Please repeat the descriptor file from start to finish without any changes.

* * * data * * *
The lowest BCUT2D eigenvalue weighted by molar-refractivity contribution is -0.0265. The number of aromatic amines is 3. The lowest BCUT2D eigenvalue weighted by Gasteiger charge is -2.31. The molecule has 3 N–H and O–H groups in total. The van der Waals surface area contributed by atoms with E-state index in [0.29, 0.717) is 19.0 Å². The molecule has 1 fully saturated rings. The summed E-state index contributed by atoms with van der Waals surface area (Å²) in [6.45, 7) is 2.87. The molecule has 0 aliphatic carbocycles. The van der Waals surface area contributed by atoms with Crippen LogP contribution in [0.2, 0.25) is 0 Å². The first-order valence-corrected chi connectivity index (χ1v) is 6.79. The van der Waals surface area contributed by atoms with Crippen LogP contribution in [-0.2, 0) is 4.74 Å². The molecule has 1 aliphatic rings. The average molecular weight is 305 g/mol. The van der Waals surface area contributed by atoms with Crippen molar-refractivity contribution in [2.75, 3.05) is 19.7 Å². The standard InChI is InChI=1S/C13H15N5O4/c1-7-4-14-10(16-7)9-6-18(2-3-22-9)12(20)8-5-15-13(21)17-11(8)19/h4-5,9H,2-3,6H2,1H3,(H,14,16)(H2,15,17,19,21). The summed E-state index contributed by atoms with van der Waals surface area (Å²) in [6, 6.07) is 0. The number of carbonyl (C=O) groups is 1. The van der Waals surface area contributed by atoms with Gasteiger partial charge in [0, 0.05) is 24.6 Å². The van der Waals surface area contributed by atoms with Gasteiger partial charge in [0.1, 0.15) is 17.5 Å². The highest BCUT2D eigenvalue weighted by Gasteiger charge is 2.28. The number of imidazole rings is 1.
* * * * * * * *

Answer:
The lowest BCUT2D eigenvalue weighted by molar-refractivity contribution is -0.0265. The number of aromatic amines is 3. The lowest BCUT2D eigenvalue weighted by Gasteiger charge is -2.31. The molecule has 3 N–H and O–H groups in total. The van der Waals surface area contributed by atoms with E-state index in [0.29, 0.717) is 19.0 Å². The molecule has 1 fully saturated rings. The summed E-state index contributed by atoms with van der Waals surface area (Å²) in [6.45, 7) is 2.87. The molecule has 0 aliphatic carbocycles. The van der Waals surface area contributed by atoms with Crippen LogP contribution in [0.2, 0.25) is 0 Å². The first-order valence-corrected chi connectivity index (χ1v) is 6.79. The van der Waals surface area contributed by atoms with Crippen LogP contribution in [-0.2, 0) is 4.74 Å². The molecule has 1 aliphatic rings. The average molecular weight is 305 g/mol. The van der Waals surface area contributed by atoms with Crippen molar-refractivity contribution in [2.75, 3.05) is 19.7 Å². The standard InChI is InChI=1S/C13H15N5O4/c1-7-4-14-10(16-7)9-6-18(2-3-22-9)12(20)8-5-15-13(21)17-11(8)19/h4-5,9H,2-3,6H2,1H3,(H,14,16)(H2,15,17,19,21). The summed E-state index contributed by atoms with van der Waals surface area (Å²) in [6, 6.07) is 0. The number of carbonyl (C=O) groups is 1. The van der Waals surface area contributed by atoms with Gasteiger partial charge in [0, 0.05) is 24.6 Å². The van der Waals surface area contributed by atoms with Gasteiger partial charge in [0.1, 0.15) is 17.5 Å². The highest BCUT2D eigenvalue weighted by Gasteiger charge is 2.28. The number of imidazole rings is 1.